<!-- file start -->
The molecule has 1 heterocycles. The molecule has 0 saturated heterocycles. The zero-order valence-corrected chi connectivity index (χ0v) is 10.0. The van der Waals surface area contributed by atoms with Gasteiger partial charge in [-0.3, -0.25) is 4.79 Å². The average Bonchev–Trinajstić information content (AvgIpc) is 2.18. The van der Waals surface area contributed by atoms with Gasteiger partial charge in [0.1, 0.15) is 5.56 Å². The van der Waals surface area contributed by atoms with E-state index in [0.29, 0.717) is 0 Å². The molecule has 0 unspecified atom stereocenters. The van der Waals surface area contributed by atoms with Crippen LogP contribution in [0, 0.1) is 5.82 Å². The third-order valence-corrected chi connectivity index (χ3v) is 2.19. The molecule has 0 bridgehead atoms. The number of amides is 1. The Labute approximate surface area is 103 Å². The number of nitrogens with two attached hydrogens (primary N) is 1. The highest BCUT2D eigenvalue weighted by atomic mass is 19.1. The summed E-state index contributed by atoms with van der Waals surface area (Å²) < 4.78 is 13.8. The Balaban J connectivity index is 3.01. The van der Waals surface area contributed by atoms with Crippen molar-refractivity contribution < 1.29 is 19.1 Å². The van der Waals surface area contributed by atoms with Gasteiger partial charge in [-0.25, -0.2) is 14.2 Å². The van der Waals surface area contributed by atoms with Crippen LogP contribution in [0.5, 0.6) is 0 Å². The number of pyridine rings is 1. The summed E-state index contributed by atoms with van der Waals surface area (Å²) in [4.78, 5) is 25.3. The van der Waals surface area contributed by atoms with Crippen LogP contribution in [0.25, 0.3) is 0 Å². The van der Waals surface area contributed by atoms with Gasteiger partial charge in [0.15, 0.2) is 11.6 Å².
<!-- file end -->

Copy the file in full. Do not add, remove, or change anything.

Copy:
The molecule has 1 heterocycles. The molecule has 0 saturated heterocycles. The zero-order valence-corrected chi connectivity index (χ0v) is 10.0. The van der Waals surface area contributed by atoms with Gasteiger partial charge in [-0.3, -0.25) is 4.79 Å². The average Bonchev–Trinajstić information content (AvgIpc) is 2.18. The van der Waals surface area contributed by atoms with Gasteiger partial charge in [0.1, 0.15) is 5.56 Å². The van der Waals surface area contributed by atoms with E-state index in [0.29, 0.717) is 0 Å². The molecule has 0 unspecified atom stereocenters. The van der Waals surface area contributed by atoms with Crippen LogP contribution in [0, 0.1) is 5.82 Å². The third-order valence-corrected chi connectivity index (χ3v) is 2.19. The molecule has 0 bridgehead atoms. The number of amides is 1. The Labute approximate surface area is 103 Å². The number of nitrogens with two attached hydrogens (primary N) is 1. The highest BCUT2D eigenvalue weighted by atomic mass is 19.1. The summed E-state index contributed by atoms with van der Waals surface area (Å²) < 4.78 is 13.8. The Balaban J connectivity index is 3.01. The van der Waals surface area contributed by atoms with Crippen molar-refractivity contribution < 1.29 is 19.1 Å². The van der Waals surface area contributed by atoms with Gasteiger partial charge in [-0.25, -0.2) is 14.2 Å². The van der Waals surface area contributed by atoms with Crippen LogP contribution in [0.5, 0.6) is 0 Å². The number of pyridine rings is 1. The summed E-state index contributed by atoms with van der Waals surface area (Å²) in [4.78, 5) is 25.3. The van der Waals surface area contributed by atoms with Crippen LogP contribution in [0.25, 0.3) is 0 Å². The van der Waals surface area contributed by atoms with Gasteiger partial charge in [0.15, 0.2) is 11.6 Å².